Dubai rents softening; bigger decline next year?

7 out of 10 members of UAE’s ultra-rich club reside in Dubai. [Shutterstock]

A number of real estate consultancies are expecting rents to decline this year, with one more report by Asteco, a real estate consultancy, confirming the same.

Tenants should be happy as the rents will not merely soften in 2015, but will continue in 2016 as well when new properties come on stream.

“A further 12,000 apartments will be added to the city’s existing inventory in 2015 as well as over 2,000 villas. This is good news for tenants across the emirate, and a more tempered rental environment is especially welcome when you consider that since 2011 apartment rents have increased by 65 per cent and villas by 55 per cent,” says John Stevens, Managing Director, Asteco.

Rentals still remain 25 per cent lower than 2008 though lease rates did rise 6 per cent, on average, in 2014 compared to 2013.

On average, a two-bedroom apartment for all areas combined, leased for Dh122,000 per annum in Q4 2014, whereas the average in 2011 was Dh72,000 pa and Dh158,000 pa in 2008.

The report, however, warns that any further increase in rents will make many areas “unaffordable to their target market leading to decreased demand and tenant outflow”.

It goes on to add that looking beyond this year, a more significant drop in rental rates could be on the cards from 2016 onwards as a large number of projects announced in 2013/14 (an estimated 12,000 to 14,000 villa units) are completed.

In January, JLL, a real estate consultancy, said residents could expect rental declines this year, with even rent-free periods being offered to tenants. In the same month, Knight Frank, a UK-based consultancy, said residential rents are likely to fall by five per cent, while property prices will be down by 5 to 10 per cent in 2015.

JLL expects 25,000 new units to be delivered this year; while CBRE, another global consultancy, believes there will be supply of 20,000 new units.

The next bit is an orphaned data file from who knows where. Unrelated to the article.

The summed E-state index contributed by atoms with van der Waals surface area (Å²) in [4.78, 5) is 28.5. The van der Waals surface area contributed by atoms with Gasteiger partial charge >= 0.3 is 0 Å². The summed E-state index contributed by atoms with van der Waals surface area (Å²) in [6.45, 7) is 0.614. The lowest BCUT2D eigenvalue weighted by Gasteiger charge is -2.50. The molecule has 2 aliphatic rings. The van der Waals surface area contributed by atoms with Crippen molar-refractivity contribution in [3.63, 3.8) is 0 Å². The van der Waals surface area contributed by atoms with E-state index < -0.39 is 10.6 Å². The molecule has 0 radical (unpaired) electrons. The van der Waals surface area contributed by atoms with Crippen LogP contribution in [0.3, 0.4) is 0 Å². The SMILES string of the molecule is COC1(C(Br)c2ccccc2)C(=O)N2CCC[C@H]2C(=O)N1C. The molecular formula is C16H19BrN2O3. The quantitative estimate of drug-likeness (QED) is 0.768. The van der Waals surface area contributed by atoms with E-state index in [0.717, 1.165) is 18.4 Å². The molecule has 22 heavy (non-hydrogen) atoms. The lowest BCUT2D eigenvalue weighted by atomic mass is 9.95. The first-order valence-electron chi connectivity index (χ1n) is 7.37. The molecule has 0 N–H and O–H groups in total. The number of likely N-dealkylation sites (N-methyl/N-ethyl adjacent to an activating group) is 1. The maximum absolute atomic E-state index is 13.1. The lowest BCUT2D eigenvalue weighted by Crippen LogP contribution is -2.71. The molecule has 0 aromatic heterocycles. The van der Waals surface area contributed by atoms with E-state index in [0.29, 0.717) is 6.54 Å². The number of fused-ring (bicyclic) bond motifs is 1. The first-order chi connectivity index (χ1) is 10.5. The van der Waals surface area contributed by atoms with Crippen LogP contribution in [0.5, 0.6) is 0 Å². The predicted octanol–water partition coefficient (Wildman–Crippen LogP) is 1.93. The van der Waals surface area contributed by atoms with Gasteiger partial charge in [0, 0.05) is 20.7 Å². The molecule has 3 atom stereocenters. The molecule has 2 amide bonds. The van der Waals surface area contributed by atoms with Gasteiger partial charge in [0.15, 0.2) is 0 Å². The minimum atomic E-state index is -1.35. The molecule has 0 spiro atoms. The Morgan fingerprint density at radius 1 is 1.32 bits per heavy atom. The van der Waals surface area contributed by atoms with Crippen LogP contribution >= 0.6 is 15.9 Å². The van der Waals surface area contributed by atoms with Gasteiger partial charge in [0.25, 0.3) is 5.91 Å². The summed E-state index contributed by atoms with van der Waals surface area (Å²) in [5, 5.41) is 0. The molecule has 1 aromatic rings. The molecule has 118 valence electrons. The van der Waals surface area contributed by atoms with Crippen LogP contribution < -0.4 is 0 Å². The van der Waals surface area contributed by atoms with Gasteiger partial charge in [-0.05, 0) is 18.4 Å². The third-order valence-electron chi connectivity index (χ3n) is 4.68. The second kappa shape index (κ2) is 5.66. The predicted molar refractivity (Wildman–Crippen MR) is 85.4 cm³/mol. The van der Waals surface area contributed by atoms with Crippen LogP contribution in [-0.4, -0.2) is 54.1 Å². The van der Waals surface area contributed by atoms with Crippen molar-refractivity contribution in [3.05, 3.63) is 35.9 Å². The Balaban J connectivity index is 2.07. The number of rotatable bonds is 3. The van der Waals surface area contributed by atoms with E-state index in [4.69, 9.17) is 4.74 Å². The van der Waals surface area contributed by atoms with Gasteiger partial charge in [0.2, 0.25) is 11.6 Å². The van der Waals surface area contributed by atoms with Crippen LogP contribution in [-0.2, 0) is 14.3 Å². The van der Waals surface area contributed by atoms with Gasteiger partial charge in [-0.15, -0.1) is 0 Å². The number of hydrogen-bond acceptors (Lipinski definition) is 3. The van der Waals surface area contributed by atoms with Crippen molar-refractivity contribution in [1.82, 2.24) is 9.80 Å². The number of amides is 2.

Stable market

Asteco puts 2014 as a ‘year of stabilisation’ as sales price increase rose four per cent, one per cent and nine per cent, respectively, for apartments, villas and offices. In a year of two halves, the residential sales market recorded moderate growth in the first half of the year, with significant slowdown in market activity and sales transactions in the second half 2014.

Villa sales prices were stable in the final quarter 2014 compared with fourth quarter 2013, with the Meadows, Springs and Arabian Ranches accounting for 50 per cent of all villa sales. Palm Jumeirah was the only development to experience an increase in Q4 2008 prices, which rose four per cent due to its popularity with both local and international buyers.

“We anticipate that the overall sales prices of units in sought-after communities are likely to see relative stability, while secondary communities, with limited facilities and amenities will be faced with declining values,” believes Stevens.

Sales prices for apartments ended the year showing a seven per cent increase compared with Q4 2013, but with additional supply on the way and ongoing macro-economic challenges significant market growth is unlikely.

On average, apartment sales prices were 22 per cent lower in Q4 2014 than in Q4 2008, but were still six per cent higher than Q4 2013, the report pointed out.

 

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